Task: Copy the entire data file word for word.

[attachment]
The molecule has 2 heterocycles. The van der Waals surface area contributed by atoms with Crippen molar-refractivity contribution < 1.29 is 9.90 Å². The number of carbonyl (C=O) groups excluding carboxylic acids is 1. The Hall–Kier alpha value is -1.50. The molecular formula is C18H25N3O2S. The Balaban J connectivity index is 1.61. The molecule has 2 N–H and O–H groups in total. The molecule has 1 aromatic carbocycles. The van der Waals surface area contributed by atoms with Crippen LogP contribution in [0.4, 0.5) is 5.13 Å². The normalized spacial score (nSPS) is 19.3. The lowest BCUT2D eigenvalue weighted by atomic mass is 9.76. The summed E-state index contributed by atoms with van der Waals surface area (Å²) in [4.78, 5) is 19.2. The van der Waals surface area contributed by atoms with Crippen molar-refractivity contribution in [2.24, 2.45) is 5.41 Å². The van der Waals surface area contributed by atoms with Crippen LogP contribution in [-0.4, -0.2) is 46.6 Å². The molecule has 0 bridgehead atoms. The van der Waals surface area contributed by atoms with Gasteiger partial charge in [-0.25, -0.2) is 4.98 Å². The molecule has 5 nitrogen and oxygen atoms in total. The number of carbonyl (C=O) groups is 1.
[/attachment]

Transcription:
The molecule has 2 heterocycles. The van der Waals surface area contributed by atoms with Crippen molar-refractivity contribution < 1.29 is 9.90 Å². The number of carbonyl (C=O) groups excluding carboxylic acids is 1. The Hall–Kier alpha value is -1.50. The molecular formula is C18H25N3O2S. The Balaban J connectivity index is 1.61. The molecule has 2 N–H and O–H groups in total. The molecule has 1 aromatic carbocycles. The van der Waals surface area contributed by atoms with Crippen LogP contribution in [0.4, 0.5) is 5.13 Å². The normalized spacial score (nSPS) is 19.3. The lowest BCUT2D eigenvalue weighted by atomic mass is 9.76. The summed E-state index contributed by atoms with van der Waals surface area (Å²) in [4.78, 5) is 19.2. The van der Waals surface area contributed by atoms with Crippen molar-refractivity contribution in [2.24, 2.45) is 5.41 Å². The van der Waals surface area contributed by atoms with Crippen LogP contribution in [-0.4, -0.2) is 46.6 Å². The molecule has 0 bridgehead atoms. The van der Waals surface area contributed by atoms with Gasteiger partial charge in [-0.25, -0.2) is 4.98 Å². The molecule has 5 nitrogen and oxygen atoms in total. The number of carbonyl (C=O) groups is 1.